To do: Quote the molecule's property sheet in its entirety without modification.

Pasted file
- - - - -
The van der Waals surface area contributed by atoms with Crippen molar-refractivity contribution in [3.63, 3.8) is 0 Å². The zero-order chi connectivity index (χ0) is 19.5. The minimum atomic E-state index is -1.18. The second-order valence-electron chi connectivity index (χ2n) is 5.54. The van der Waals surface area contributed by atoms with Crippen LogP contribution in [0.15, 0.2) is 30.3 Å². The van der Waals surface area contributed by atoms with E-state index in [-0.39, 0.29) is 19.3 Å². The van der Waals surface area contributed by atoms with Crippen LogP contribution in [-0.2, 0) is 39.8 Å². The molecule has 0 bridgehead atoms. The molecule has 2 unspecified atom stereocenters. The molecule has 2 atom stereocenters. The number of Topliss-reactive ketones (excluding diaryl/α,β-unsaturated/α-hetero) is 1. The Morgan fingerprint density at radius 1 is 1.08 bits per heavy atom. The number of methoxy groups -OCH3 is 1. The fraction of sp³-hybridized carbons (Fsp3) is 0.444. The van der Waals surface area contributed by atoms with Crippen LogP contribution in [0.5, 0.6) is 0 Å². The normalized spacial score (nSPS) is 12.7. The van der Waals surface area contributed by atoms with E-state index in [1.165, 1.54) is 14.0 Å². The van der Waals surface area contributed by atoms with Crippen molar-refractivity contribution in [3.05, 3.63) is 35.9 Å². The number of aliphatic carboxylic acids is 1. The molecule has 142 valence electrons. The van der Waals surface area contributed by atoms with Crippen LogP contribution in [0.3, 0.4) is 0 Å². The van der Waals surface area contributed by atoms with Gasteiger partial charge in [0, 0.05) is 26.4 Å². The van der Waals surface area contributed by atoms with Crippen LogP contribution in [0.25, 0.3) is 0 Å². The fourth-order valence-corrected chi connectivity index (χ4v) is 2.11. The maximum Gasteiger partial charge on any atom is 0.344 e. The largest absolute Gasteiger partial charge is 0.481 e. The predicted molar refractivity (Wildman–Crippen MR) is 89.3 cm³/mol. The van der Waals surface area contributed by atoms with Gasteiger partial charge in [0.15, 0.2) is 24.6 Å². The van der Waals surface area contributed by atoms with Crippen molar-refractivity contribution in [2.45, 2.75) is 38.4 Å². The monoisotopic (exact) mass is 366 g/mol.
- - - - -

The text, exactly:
The van der Waals surface area contributed by atoms with Crippen molar-refractivity contribution in [3.63, 3.8) is 0 Å². The zero-order chi connectivity index (χ0) is 19.5. The minimum atomic E-state index is -1.18. The second-order valence-electron chi connectivity index (χ2n) is 5.54. The van der Waals surface area contributed by atoms with Crippen LogP contribution in [0.15, 0.2) is 30.3 Å². The van der Waals surface area contributed by atoms with E-state index in [-0.39, 0.29) is 19.3 Å². The van der Waals surface area contributed by atoms with Crippen LogP contribution in [-0.2, 0) is 39.8 Å². The molecule has 0 bridgehead atoms. The molecule has 2 unspecified atom stereocenters. The molecule has 2 atom stereocenters. The number of Topliss-reactive ketones (excluding diaryl/α,β-unsaturated/α-hetero) is 1. The Morgan fingerprint density at radius 1 is 1.08 bits per heavy atom. The number of methoxy groups -OCH3 is 1. The fraction of sp³-hybridized carbons (Fsp3) is 0.444. The van der Waals surface area contributed by atoms with Crippen LogP contribution in [0.5, 0.6) is 0 Å². The normalized spacial score (nSPS) is 12.7. The van der Waals surface area contributed by atoms with E-state index in [1.165, 1.54) is 14.0 Å². The van der Waals surface area contributed by atoms with Crippen molar-refractivity contribution in [3.05, 3.63) is 35.9 Å². The number of aliphatic carboxylic acids is 1. The molecule has 142 valence electrons. The van der Waals surface area contributed by atoms with Crippen LogP contribution in [0.3, 0.4) is 0 Å². The van der Waals surface area contributed by atoms with Gasteiger partial charge in [0, 0.05) is 26.4 Å². The van der Waals surface area contributed by atoms with Crippen LogP contribution in [0.25, 0.3) is 0 Å². The fourth-order valence-corrected chi connectivity index (χ4v) is 2.11. The maximum Gasteiger partial charge on any atom is 0.344 e. The largest absolute Gasteiger partial charge is 0.481 e. The predicted molar refractivity (Wildman–Crippen MR) is 89.3 cm³/mol. The van der Waals surface area contributed by atoms with Gasteiger partial charge in [0.15, 0.2) is 24.6 Å². The van der Waals surface area contributed by atoms with Crippen molar-refractivity contribution in [2.45, 2.75) is 38.4 Å². The monoisotopic (exact) mass is 366 g/mol.